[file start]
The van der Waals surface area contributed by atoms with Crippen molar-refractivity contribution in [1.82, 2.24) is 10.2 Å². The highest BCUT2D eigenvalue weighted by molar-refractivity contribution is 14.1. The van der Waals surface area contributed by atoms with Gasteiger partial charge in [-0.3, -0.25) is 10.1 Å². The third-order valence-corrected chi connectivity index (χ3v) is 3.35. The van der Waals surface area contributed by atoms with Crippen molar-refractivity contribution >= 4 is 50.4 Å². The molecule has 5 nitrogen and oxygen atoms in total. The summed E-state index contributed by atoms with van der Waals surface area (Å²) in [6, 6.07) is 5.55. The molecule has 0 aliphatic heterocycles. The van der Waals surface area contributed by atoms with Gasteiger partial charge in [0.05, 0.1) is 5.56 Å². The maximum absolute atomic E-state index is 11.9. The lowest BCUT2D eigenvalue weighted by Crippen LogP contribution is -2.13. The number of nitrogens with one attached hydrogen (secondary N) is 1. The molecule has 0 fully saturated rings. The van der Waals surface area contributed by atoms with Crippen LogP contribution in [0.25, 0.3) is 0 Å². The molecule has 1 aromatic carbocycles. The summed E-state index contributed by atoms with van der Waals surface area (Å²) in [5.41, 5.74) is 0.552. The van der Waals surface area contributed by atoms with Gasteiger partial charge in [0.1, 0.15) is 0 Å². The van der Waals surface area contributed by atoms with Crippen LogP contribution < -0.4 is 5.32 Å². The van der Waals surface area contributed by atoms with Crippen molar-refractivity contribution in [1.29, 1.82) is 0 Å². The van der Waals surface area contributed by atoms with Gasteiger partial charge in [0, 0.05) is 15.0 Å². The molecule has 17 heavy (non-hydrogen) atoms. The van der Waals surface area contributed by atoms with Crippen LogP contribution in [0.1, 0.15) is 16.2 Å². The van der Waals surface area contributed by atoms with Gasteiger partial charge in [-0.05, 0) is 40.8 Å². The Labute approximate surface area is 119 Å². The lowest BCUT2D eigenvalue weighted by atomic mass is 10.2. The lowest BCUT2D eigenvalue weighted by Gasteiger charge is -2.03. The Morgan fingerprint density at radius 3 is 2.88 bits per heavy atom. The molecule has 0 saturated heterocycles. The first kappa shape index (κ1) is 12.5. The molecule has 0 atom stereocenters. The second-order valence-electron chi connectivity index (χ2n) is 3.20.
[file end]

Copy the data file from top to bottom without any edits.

The van der Waals surface area contributed by atoms with Crippen molar-refractivity contribution in [1.82, 2.24) is 10.2 Å². The highest BCUT2D eigenvalue weighted by molar-refractivity contribution is 14.1. The van der Waals surface area contributed by atoms with Gasteiger partial charge in [-0.3, -0.25) is 10.1 Å². The third-order valence-corrected chi connectivity index (χ3v) is 3.35. The van der Waals surface area contributed by atoms with Crippen molar-refractivity contribution >= 4 is 50.4 Å². The molecule has 5 nitrogen and oxygen atoms in total. The summed E-state index contributed by atoms with van der Waals surface area (Å²) in [6, 6.07) is 5.55. The molecule has 0 aliphatic heterocycles. The van der Waals surface area contributed by atoms with Gasteiger partial charge in [0.05, 0.1) is 5.56 Å². The maximum absolute atomic E-state index is 11.9. The lowest BCUT2D eigenvalue weighted by Crippen LogP contribution is -2.13. The number of nitrogens with one attached hydrogen (secondary N) is 1. The molecule has 0 fully saturated rings. The van der Waals surface area contributed by atoms with Crippen LogP contribution in [0.25, 0.3) is 0 Å². The molecule has 1 aromatic carbocycles. The summed E-state index contributed by atoms with van der Waals surface area (Å²) in [5.41, 5.74) is 0.552. The van der Waals surface area contributed by atoms with Gasteiger partial charge in [0.1, 0.15) is 0 Å². The van der Waals surface area contributed by atoms with Crippen LogP contribution < -0.4 is 5.32 Å². The van der Waals surface area contributed by atoms with Crippen molar-refractivity contribution in [1.29, 1.82) is 0 Å². The van der Waals surface area contributed by atoms with Gasteiger partial charge in [0, 0.05) is 15.0 Å². The molecule has 17 heavy (non-hydrogen) atoms. The van der Waals surface area contributed by atoms with Crippen LogP contribution in [0.1, 0.15) is 16.2 Å². The van der Waals surface area contributed by atoms with Gasteiger partial charge in [-0.05, 0) is 40.8 Å². The Labute approximate surface area is 119 Å². The lowest BCUT2D eigenvalue weighted by atomic mass is 10.2. The lowest BCUT2D eigenvalue weighted by Gasteiger charge is -2.03. The Morgan fingerprint density at radius 3 is 2.88 bits per heavy atom. The molecule has 0 saturated heterocycles. The first kappa shape index (κ1) is 12.5. The molecule has 0 atom stereocenters. The second-order valence-electron chi connectivity index (χ2n) is 3.20.